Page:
The following is part of a top ten list written originally for The Times (London) by Richard Conniff from his new book Swimming with Piranhas at Feeding Time: My Life Doing Dumb Stuff with Animals (W.W. Norton).
Fortunately, I didn’t yet know Schmidt the time I spent a week with a BBC film crew trying to observe a big, metallic blue pepsis wasp sting a tarantula. In these wasps, the macabre reproductive strategy is for the female to hunt down a tarantula, inject a paralyzing venom into its abdomen, and then bury the spider with a single egg deposited on its back. When the wasp larva hatches several days later, it eats the paralyzed tarantula alive. Getting this to happen on camera turned out to be a nightmare, but not nearly so bad as it could have been, given how often we were handling these wasps.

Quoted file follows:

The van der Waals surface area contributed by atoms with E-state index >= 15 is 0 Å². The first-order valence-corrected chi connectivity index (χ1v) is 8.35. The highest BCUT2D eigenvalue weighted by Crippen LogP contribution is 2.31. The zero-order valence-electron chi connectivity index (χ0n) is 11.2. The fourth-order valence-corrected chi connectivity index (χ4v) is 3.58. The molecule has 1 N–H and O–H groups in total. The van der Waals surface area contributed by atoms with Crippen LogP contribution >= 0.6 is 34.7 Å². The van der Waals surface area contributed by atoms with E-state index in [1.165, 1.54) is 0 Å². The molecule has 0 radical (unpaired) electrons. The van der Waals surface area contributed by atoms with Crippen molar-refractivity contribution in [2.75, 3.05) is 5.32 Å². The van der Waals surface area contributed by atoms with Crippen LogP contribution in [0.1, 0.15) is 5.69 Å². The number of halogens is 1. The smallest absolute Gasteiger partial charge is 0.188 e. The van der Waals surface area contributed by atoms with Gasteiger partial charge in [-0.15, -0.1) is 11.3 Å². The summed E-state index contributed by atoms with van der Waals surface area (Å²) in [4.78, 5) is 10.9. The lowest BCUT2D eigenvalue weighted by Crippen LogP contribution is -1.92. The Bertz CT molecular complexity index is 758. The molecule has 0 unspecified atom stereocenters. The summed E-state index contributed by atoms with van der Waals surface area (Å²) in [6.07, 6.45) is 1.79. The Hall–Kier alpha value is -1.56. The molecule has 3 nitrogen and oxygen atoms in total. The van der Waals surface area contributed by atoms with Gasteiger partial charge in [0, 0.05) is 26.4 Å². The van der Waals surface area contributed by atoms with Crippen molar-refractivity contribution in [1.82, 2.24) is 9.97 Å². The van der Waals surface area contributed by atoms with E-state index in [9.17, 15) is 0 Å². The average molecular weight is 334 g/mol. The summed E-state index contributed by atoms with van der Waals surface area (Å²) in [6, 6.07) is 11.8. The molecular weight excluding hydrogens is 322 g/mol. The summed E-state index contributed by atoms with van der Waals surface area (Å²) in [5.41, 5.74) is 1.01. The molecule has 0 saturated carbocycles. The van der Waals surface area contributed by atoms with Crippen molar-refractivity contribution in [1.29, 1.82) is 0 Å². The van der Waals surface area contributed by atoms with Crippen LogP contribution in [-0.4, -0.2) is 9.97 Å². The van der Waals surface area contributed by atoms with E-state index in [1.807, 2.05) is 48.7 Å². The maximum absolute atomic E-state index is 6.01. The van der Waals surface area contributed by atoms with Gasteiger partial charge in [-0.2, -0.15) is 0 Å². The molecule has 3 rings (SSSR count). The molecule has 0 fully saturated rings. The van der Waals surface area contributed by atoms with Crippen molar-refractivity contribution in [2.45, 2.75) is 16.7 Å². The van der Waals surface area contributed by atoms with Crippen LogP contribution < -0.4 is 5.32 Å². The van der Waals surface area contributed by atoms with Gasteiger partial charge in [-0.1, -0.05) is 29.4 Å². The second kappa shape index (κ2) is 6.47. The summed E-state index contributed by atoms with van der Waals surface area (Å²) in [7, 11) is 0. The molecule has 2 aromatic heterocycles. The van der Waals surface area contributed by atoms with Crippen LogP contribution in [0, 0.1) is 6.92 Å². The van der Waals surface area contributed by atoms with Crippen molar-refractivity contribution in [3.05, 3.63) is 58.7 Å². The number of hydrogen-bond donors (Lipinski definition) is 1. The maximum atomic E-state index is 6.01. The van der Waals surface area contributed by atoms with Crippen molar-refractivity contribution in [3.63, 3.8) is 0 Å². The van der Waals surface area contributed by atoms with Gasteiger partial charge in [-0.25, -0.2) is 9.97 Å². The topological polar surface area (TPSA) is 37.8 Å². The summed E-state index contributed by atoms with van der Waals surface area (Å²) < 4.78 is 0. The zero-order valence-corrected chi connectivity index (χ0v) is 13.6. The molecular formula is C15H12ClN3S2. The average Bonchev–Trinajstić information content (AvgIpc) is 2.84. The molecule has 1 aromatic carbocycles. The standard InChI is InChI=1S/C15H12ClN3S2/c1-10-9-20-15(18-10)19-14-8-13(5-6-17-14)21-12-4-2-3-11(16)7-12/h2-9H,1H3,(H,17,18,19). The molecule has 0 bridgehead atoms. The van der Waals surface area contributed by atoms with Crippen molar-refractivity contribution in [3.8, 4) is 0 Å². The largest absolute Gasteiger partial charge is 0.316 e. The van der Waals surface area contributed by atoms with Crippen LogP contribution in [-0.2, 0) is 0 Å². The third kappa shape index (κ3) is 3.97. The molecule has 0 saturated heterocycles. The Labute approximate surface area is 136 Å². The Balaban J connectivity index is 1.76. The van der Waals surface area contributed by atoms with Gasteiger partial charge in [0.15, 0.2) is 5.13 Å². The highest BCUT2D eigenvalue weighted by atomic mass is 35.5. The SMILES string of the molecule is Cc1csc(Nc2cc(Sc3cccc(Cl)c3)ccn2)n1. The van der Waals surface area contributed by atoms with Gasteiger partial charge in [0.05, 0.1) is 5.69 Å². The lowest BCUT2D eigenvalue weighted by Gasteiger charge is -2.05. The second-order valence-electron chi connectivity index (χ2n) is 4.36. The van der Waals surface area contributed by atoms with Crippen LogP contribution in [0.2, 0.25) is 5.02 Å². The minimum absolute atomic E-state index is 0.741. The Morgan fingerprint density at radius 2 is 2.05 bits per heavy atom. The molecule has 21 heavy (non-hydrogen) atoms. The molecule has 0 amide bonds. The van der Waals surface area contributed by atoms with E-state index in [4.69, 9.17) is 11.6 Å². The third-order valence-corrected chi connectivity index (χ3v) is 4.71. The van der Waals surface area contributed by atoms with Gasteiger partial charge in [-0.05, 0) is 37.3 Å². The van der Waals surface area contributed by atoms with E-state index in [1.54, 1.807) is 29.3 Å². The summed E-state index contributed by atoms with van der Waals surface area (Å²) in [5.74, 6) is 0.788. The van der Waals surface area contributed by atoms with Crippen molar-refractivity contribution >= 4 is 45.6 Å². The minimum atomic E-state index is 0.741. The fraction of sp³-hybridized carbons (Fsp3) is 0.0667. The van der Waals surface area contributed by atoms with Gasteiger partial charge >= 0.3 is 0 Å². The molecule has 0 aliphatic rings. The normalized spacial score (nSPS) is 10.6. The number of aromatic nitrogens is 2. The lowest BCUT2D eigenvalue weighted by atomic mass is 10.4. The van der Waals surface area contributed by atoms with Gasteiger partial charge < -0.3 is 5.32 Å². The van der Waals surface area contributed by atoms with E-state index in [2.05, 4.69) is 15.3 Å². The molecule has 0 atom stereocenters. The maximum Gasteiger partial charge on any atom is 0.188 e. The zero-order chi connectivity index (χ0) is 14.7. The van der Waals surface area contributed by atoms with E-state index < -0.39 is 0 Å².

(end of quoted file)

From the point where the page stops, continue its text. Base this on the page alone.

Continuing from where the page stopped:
"If you get stung by one," Schmidt told me later, "you might as well lie down and just scream. The good news is that by three minutes, it's gone. If you really use your imagination you can get it to last five minutes. But that's it, you get on with your life.“